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ARVO 2023: No evidence linking dietary vitamin intake and attenuation of dry eye disease


Instead, vitamins C and E may actually be associated with a slightly increased risk of DED.

an image of a bottle of vitamins spilled out with pills coming out of it. (Image Credit: AdobeStock/New Africa)

(Image Credit: AdobeStock/New Africa)

Dietary vitamin intake is not associated with attenuated dry eye disease (DED), according to a recent study reported at the Association of Research in Vision and Ophthalmology annual meeting.

Interestingly, first author Long Nguyen, MD, MS, from the Department of Plastic and Reconstructive Surgery, Oslo Universitetssykehus, Norway reported instead that vitamins C and E may actually be associated with a slightly increased risk of DED.

The rationale for the study was that adequate vitamin intake is considered essential for ocular health and is thought to also play a role in DED.

The investigators conducted a large population-based, cross-sectional study to attempt to clarify the association between dietary vitamin intake and the risk of DED.

The 51,551 study participants (mean age, 51.2 years; 60% women) were from the population-based Lifelines cohort. DED was assessed via the Women’s Health Study dry eye questionnaire, which defines DED 2 ways: either based on a previous DED diagnosis established by a clinician or based on highly symptomatic dry eye (“often” or “constant” symptoms of both dryness and irritation of the eyes), the authors described.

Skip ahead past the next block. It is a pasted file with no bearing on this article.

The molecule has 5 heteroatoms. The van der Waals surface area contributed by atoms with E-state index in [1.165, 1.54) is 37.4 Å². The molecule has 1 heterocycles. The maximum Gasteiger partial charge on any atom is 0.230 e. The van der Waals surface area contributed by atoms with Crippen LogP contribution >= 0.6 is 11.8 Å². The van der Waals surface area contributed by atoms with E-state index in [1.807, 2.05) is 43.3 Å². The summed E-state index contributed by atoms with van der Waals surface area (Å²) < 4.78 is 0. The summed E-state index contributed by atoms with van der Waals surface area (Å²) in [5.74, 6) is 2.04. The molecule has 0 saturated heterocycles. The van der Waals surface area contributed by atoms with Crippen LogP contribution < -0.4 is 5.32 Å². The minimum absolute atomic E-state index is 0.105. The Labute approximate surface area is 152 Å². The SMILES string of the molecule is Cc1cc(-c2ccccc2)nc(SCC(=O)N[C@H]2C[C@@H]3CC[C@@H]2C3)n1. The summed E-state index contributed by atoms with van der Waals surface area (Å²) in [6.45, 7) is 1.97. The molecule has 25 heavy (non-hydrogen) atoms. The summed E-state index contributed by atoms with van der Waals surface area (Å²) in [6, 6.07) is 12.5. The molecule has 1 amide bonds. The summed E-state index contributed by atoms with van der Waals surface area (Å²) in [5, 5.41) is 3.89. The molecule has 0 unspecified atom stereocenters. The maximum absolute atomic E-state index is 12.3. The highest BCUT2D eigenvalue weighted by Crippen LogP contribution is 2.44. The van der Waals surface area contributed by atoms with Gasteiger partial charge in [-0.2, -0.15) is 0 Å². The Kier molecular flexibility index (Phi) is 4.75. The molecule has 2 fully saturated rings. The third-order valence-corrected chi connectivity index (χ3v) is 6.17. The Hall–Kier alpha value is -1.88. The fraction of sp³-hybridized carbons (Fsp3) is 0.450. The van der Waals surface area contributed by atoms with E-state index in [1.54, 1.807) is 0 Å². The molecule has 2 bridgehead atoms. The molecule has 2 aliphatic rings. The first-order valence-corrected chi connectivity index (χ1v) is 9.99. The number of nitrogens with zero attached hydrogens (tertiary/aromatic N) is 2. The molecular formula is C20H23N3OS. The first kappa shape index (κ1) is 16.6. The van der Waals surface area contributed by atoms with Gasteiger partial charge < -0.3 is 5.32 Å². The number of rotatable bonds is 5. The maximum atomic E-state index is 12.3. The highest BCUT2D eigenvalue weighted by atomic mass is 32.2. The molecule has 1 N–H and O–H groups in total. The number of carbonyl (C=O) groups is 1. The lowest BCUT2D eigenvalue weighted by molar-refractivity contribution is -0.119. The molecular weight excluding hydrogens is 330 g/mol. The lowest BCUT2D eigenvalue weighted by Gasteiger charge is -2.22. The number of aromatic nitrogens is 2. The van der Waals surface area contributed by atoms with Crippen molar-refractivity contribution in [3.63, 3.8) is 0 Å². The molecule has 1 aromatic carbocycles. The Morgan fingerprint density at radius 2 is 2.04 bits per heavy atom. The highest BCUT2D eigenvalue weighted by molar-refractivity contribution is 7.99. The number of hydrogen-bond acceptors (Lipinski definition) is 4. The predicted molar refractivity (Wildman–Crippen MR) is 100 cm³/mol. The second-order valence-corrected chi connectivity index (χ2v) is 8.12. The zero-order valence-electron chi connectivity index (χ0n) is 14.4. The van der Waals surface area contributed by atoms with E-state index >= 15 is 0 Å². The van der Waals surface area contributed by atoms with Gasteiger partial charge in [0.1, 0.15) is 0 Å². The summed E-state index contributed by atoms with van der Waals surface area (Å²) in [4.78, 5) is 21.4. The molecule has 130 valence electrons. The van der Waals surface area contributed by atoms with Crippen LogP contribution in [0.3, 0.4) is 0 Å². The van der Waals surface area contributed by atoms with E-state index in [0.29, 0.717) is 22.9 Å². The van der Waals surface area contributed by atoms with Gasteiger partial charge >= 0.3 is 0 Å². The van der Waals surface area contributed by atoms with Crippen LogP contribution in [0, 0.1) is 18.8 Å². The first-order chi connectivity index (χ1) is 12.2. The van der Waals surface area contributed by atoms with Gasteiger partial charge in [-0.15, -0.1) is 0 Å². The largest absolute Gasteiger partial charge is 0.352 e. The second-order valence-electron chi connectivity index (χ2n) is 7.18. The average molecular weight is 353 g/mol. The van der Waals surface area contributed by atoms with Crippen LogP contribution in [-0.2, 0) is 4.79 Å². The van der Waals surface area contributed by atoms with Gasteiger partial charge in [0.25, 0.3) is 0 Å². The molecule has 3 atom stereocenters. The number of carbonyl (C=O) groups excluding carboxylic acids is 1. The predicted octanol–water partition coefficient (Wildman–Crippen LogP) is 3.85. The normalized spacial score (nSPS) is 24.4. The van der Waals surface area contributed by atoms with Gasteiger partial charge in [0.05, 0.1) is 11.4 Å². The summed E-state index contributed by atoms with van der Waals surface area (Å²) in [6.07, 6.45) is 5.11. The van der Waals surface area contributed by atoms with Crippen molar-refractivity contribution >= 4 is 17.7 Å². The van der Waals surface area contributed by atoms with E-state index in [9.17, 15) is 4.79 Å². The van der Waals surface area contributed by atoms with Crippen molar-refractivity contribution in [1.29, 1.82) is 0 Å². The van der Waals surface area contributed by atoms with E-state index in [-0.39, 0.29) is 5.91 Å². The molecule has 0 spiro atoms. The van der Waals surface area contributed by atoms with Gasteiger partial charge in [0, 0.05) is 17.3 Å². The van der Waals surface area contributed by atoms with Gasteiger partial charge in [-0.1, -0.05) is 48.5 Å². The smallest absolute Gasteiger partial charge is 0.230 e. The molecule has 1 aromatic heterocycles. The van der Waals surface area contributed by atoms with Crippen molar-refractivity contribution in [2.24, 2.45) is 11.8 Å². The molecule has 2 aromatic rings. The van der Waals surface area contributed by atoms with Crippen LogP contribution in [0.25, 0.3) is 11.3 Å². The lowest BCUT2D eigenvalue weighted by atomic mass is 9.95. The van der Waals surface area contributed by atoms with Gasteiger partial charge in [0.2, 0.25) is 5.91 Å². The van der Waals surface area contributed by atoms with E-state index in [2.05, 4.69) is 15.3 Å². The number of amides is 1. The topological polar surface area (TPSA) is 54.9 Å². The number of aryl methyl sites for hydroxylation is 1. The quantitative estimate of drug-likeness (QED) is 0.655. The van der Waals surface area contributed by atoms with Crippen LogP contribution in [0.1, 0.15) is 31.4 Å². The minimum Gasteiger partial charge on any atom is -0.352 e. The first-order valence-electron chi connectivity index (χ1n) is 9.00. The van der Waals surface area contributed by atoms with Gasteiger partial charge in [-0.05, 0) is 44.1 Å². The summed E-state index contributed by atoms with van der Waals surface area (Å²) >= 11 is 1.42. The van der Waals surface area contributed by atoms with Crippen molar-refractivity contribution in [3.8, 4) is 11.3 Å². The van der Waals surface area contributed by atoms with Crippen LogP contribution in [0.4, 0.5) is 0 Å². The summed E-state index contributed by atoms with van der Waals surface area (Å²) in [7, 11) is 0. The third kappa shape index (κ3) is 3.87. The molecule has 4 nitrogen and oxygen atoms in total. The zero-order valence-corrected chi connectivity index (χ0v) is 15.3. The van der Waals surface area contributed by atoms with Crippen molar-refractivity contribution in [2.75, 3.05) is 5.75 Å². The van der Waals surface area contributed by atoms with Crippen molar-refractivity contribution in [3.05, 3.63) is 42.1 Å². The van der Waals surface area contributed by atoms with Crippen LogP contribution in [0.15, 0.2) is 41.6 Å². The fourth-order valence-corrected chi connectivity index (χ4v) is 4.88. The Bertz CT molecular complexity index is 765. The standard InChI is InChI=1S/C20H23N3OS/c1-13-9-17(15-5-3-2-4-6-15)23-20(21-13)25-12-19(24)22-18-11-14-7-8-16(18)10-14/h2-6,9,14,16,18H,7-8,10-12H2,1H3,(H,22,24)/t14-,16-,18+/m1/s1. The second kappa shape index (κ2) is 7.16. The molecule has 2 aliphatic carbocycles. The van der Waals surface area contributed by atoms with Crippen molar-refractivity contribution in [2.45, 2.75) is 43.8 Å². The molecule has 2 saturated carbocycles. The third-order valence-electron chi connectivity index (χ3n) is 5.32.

The authors assessed the total daily intake of vitamins A, B2, B6, B12, C, and E from food and drinks (excluding supplements) using the Food Frequency Questionnaires.

The analysis of the relationship between DED and vitamin intake with adjustment for demographics, body mass index, smoking status, vitamin supplement use, and 48 comorbidities.

They also investigated an association between DED and meeting the recommended daily intake of vitamins, based on the NIH recommendations. In addition, the authors repeated the analyses separately in participants who did not use vitamin supplements to remove the possible impact associated with supplement use.

Results of the DED analysis

DED based on the definition used in the Women’s Health Study was present in 9.1% of the population.

The authors reported, “Higher intakes of vitamin C and vitamin E increased the odds for having DED.” In addition, the participants who satisfied the recommended intake of vitamins C and E, had increased odds of developed DED, ie, 14% and 10%, respectively, compared with participants who did not satisfy the recommended intake of those vitamins.

The intake levels of vitamins A, B2, B6, and B12 were not significantly associated with a risk of developing DED. In subjects who did not use vitamin supplements, the associations were similar to those seen in the total population.

The investigators concluded, “This large population-based study found no evidence that dietary vitamin intakes attenuated the risk of DED. Instead, vitamin C and, to a lesser extent, vitamin E, may be associated with a slightly increased risk of DED. The causes for the direction of this association should be explored further as it went against our hypothesis and previous findings.”

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